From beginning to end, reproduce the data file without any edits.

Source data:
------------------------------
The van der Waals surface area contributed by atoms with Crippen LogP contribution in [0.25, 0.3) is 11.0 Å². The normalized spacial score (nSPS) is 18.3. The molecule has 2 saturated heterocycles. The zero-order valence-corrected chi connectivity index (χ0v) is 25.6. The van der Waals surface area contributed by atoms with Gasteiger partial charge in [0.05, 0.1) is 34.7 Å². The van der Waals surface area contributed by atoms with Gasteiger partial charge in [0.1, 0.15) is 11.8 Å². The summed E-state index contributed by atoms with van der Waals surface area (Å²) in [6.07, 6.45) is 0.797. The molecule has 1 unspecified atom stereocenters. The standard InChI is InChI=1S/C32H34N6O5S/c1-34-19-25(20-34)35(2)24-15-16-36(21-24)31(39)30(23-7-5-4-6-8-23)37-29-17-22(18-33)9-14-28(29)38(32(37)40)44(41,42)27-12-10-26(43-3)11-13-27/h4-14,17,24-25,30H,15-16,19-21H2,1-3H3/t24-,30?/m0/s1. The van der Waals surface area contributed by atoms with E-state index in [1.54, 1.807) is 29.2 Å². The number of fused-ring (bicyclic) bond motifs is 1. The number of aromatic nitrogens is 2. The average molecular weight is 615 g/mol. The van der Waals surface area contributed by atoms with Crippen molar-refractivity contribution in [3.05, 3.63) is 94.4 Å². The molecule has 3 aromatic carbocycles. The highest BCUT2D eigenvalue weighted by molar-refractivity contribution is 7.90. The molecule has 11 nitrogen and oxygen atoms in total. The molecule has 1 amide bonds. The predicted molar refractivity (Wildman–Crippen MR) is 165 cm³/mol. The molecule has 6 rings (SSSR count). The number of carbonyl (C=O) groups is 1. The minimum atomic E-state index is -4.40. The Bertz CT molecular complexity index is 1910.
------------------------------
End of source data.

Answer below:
The van der Waals surface area contributed by atoms with Crippen LogP contribution in [0.25, 0.3) is 11.0 Å². The normalized spacial score (nSPS) is 18.3. The molecule has 2 saturated heterocycles. The zero-order valence-corrected chi connectivity index (χ0v) is 25.6. The van der Waals surface area contributed by atoms with Gasteiger partial charge in [0.05, 0.1) is 34.7 Å². The van der Waals surface area contributed by atoms with Gasteiger partial charge in [0.1, 0.15) is 11.8 Å². The summed E-state index contributed by atoms with van der Waals surface area (Å²) in [6.07, 6.45) is 0.797. The molecule has 1 unspecified atom stereocenters. The standard InChI is InChI=1S/C32H34N6O5S/c1-34-19-25(20-34)35(2)24-15-16-36(21-24)31(39)30(23-7-5-4-6-8-23)37-29-17-22(18-33)9-14-28(29)38(32(37)40)44(41,42)27-12-10-26(43-3)11-13-27/h4-14,17,24-25,30H,15-16,19-21H2,1-3H3/t24-,30?/m0/s1. The van der Waals surface area contributed by atoms with E-state index in [1.54, 1.807) is 29.2 Å². The number of fused-ring (bicyclic) bond motifs is 1. The number of aromatic nitrogens is 2. The average molecular weight is 615 g/mol. The van der Waals surface area contributed by atoms with Crippen molar-refractivity contribution in [3.05, 3.63) is 94.4 Å². The molecule has 3 aromatic carbocycles. The highest BCUT2D eigenvalue weighted by molar-refractivity contribution is 7.90. The molecule has 11 nitrogen and oxygen atoms in total. The molecule has 1 amide bonds. The predicted molar refractivity (Wildman–Crippen MR) is 165 cm³/mol. The molecule has 6 rings (SSSR count). The number of carbonyl (C=O) groups is 1. The minimum atomic E-state index is -4.40. The Bertz CT molecular complexity index is 1910.